When the family finally makes it to California they stop somewhere to camp with other people traveling from Oklahoma, which the locals called “Oakies”. The Oakies were given hard work and very low wages wherever they went. They could not earn enough money to feed their families working this way. So they tried to make little, hidden gardens in the small, dirty camp they were staying in. Trying to provide any resources they could:
“Now and then a man tried; crept on the land and cleared a piece, trying like a thief to steal a little richness from the earth. Secret gardens hidden in the weeds. A package of carrot seeds and a few turnips. Planted potato skins, crept out in the evening secretly to hoe in the stolen earth. Leave the weeds around the edge—then nobody can see what we’re a-doin’. Leave some weeds, big tall ones, in the middle. Secret gardening in the evenings, and water carried in a rusty can. “ (Ch19)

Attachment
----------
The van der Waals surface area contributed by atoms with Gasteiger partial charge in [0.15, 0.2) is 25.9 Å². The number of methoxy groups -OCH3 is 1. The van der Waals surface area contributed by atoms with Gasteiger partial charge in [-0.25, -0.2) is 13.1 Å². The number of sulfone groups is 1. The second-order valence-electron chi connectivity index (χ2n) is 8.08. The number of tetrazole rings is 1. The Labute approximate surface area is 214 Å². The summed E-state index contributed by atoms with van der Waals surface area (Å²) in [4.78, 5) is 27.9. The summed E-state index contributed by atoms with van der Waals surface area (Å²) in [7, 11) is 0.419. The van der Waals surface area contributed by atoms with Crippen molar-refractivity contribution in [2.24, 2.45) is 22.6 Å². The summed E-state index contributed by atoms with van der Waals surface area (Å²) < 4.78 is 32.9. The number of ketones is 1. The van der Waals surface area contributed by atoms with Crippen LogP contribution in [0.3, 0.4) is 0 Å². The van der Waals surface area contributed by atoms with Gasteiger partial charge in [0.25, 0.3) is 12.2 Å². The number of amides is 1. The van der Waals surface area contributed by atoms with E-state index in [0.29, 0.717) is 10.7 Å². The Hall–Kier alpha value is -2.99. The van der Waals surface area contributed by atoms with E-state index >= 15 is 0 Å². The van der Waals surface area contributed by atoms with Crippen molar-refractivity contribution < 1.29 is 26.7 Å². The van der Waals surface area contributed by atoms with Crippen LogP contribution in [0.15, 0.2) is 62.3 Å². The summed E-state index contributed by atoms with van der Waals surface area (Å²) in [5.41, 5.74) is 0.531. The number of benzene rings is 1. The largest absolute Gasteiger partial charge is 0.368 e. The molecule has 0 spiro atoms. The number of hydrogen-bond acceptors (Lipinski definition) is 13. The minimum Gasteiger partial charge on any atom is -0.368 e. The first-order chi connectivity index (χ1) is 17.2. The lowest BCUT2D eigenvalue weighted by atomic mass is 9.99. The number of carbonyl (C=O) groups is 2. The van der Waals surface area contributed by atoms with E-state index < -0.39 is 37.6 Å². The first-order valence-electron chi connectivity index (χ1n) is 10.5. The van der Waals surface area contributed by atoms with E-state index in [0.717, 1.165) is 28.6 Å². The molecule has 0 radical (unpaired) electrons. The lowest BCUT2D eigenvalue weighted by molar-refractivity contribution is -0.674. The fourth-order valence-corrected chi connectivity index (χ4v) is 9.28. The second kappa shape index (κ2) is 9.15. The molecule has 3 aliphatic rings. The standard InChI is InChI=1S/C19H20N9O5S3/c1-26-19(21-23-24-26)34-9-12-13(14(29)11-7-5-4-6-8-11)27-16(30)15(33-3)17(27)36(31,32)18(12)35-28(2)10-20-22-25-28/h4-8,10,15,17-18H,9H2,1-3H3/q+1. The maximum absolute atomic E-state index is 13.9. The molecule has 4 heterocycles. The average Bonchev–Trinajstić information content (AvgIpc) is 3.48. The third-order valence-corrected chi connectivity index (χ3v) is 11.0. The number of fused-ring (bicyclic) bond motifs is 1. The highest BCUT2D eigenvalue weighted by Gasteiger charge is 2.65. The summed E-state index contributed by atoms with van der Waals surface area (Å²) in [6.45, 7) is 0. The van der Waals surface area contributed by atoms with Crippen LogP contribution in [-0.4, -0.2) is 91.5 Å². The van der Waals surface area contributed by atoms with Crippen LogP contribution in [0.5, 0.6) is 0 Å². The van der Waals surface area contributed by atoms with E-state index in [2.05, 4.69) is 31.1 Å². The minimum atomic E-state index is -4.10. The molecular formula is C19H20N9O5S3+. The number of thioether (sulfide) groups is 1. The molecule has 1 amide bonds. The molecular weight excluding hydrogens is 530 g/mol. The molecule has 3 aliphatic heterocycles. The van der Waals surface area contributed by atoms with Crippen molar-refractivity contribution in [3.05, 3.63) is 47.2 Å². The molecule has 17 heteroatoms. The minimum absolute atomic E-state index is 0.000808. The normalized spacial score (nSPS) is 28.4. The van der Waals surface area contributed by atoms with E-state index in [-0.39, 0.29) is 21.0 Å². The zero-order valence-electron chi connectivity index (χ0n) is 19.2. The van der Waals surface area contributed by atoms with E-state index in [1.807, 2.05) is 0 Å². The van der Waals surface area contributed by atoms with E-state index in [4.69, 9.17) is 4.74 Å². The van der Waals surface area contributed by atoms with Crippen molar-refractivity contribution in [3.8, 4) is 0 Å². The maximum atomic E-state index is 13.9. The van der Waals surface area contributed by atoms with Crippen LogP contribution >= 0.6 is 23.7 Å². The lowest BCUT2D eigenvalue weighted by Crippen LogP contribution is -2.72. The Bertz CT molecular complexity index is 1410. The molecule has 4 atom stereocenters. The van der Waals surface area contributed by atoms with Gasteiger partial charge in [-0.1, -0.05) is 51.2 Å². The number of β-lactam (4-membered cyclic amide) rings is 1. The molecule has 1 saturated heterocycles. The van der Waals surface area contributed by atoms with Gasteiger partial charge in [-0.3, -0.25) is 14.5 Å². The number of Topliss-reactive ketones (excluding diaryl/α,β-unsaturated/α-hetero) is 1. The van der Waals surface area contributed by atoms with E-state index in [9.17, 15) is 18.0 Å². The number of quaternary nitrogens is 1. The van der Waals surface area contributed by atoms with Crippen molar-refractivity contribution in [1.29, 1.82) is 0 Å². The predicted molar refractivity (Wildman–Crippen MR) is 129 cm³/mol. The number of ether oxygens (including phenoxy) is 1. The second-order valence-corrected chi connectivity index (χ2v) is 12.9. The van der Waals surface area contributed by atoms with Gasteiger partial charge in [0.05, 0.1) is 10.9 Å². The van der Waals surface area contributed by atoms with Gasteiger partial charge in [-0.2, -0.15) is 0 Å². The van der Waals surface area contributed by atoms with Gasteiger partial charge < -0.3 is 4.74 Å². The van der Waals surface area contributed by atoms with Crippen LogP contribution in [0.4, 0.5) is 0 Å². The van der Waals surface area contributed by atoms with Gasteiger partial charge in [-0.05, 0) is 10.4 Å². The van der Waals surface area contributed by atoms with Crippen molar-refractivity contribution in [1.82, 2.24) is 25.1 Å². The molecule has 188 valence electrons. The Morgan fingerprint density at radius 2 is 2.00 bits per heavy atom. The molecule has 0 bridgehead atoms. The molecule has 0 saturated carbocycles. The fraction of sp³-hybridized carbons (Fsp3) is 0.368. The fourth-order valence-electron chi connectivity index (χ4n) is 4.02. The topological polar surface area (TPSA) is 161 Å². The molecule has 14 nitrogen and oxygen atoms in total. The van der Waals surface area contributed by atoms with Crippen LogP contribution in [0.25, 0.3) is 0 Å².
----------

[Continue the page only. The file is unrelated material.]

Before the migrants could harvest these plants, the police would find them and rip them out of the ground. But they continued to work hard because as Steinbeck has addressed over and over in the novel is that people like to work. They like being able to provide for a family and do something productive within their communities. Coming home from a hard day of work is a really great feeling, especially if you know you are doing something good for your loved ones or community. I always feel good coming home after working in the Garden during class. I get some exercise, fresh air, and the reward of bringing home food to make dinner with. I also know that I am helping to provide food and a learning environment for other students. The family decides that they must leave this camp, because they had heard that the police were going to burn it to the ground.